Saturday, November 14, 2009

ENTRE LES MURS (Laurent Cantet, 2008, France) François struggles to pierce the apathy and unrest of his delinquent students, products of unstructured modernity and burgeoning adolescence. Director Laurent Cantet casts François Bègaudeau the actual teacher and writer of this tough memoir of inner city scholastics, sharpening the cinema verite style and creating a palpable friction between authority and the rebellious youth. Laurent eschews actors and instead chooses to have the teenagers portray themselves, their dialogue loud, impudent, with overlapping arguments and excited utterances, reliving the disease of the classroom. The film is essentially without a fundamental plot and instead centers on individual struggles, vignettes that pry open the hardened foundations of teachers and students to reveal their telltale hearts. François attains that sacred Demilitarized Zone of communication whose ethereal boundaries remain unspoken, neither condescending towards the weakest of his students nor allowing their machinegun-like chatter to overpower his position. Cantet takes us inside the teacher’s lounge where these professionals struggle with their jobs, cursing the disruptive idiots and questioning their own expectations; many see the children as a lost cause, and the few who have a chance are lost amid the inane babble of the violent and hopeless. But we also see from the teenager’s perspectives, their playground society like a prison yard, Darwinian ethics subduing those who truly wish to succeed. François eventually violates the tacit treaty when he loses his temper and curses at two girls by calling them skanks: students who snicker and chew gum and are supposed to be class representatives. He is trying to help Souleymane, a young man who has potential but seems preoccupied with failure, and these girls broke the rules of the meeting by disclosing private information. We quickly discover the double standard of high school morality: François has fallen from his pedestal, his only fault being that he never accepts full responsibility and toys with the use of semantics and context. Souleymane’s tempestuous outburst leaves him facing suspension and though we see the parent/teacher confrontation…the story never veers into melodramatic familial excuses. Cantet’s camera remains rooted in the school for the entire two hours. The secret ballot is taken and we are not allowed to know how François voted but the outcome seems predetermined. The film ends with a quiet young girl, an apparition who haunted the back of the classroom all semester, sadly admitting that she did not learn anything and is afraid to be reduced to Vocational School. She is one of the lost children, to remain forever intellectually inert, who will always be a ghost in society’s machine. The final shot of a disheveled classroom, chairs and desks askew, is an apt metaphor for our lost generations. (B)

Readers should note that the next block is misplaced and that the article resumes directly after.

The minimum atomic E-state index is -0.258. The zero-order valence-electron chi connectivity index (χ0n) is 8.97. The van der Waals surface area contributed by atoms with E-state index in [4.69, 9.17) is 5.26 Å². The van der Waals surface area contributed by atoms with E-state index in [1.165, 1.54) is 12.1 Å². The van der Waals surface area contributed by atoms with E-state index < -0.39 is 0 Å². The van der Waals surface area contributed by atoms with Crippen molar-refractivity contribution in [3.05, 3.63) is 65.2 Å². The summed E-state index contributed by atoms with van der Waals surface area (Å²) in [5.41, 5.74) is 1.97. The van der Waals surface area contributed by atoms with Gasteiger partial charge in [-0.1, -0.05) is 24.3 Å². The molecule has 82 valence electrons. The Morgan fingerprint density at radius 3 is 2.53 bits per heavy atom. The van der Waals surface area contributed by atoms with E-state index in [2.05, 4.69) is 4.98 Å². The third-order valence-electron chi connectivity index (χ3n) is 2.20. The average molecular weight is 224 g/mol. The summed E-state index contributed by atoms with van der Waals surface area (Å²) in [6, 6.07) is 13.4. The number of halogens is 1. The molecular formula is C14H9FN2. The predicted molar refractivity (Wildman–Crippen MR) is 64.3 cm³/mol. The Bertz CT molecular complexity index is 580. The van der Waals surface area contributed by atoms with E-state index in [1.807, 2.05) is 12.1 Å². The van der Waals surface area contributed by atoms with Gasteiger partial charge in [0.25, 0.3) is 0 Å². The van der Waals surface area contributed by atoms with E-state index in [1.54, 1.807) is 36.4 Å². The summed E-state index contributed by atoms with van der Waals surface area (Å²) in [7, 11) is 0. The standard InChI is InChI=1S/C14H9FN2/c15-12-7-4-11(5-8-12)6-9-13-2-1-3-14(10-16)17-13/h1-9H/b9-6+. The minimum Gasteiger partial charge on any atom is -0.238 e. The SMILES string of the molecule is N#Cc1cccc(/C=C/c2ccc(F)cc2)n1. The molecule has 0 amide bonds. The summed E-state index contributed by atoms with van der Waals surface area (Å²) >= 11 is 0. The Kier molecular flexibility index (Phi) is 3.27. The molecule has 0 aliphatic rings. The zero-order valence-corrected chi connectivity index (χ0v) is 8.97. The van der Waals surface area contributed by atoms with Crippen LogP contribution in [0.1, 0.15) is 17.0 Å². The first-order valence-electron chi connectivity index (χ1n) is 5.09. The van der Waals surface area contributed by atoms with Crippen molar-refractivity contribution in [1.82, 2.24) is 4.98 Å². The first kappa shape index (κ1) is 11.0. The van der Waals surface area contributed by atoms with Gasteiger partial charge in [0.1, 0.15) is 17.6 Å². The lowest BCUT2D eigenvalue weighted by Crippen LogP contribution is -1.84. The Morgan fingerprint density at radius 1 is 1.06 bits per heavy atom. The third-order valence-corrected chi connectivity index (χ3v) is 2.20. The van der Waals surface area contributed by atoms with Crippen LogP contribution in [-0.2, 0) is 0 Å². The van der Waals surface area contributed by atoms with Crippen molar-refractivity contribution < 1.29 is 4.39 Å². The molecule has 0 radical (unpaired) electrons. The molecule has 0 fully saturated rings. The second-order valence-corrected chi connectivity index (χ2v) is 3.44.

smarthotoldlady said...

The big question remains: is school for everyone? At least, schools structured as they are now. Those of us with degrees assume that you have to do those things in school and later in college in order to validate your intelligence, but there are very intelligent people who never valued school or schoolish concerns. (See my blog post "Scores to Settle")

Alex DeLarge said...

I don't believe Public Schools are for everyone, especially people who need specific attention. Even in College I felt that it was mostly memorization and not learning which bored me to tears. Fortunately, I test well if I act out (RE: re-writing notes and reading them out loud) what I'm trying to learn. I'm a visual thinker and need to discuss and use props to help me retain info or a task...but our school systems aren't designed that way. But home schooling lacks the intensity of socialization and kids need to discover all types of people to exist in society, for better and worse.
I'll definately check out your post!

smarthotoldlady said...

The assumption behind "people who need special attention" is that those people need special attention to make them learn what everyone else has been decreed to learn by government fiat. My point is that every child doesn't have to learn the standard curricula, that "no child left behind" is a motto that means we should be turning out clones. I have a copy of The Class, but haven't had time to watch it yet, but I'm interested if its point is that some kids just don't belong in a traditional school and should be allowed to get training in what interests them and any basic math and reading skill they learn as part of their training, say as a mechanic or body shop tech, and they don't need spelling, for instance except perhaps for looking things up in manuals, so that would be the spelling words they need to know. You have to see the blog. The next one, when I finish the writing project I'm immersed in now (doing the final edit and the final changes in a 400 page manuscript) will be on the diagnosis of autism or Asperger's for kids who don't conform to "normal" behaviors.

I love your blog and have introduced it to some friends of mine, including Ken Gumbert, who is a documentary film maker. He was most impressed.

Alex DeLarge said...

Again, thank you very much!

I think you'll find the film interesting because it focuses on the fact that trying to teach everyone really means churning out clones...and no one really learns anything useful.

Education seems to be like Justice: it works for people who can afford it.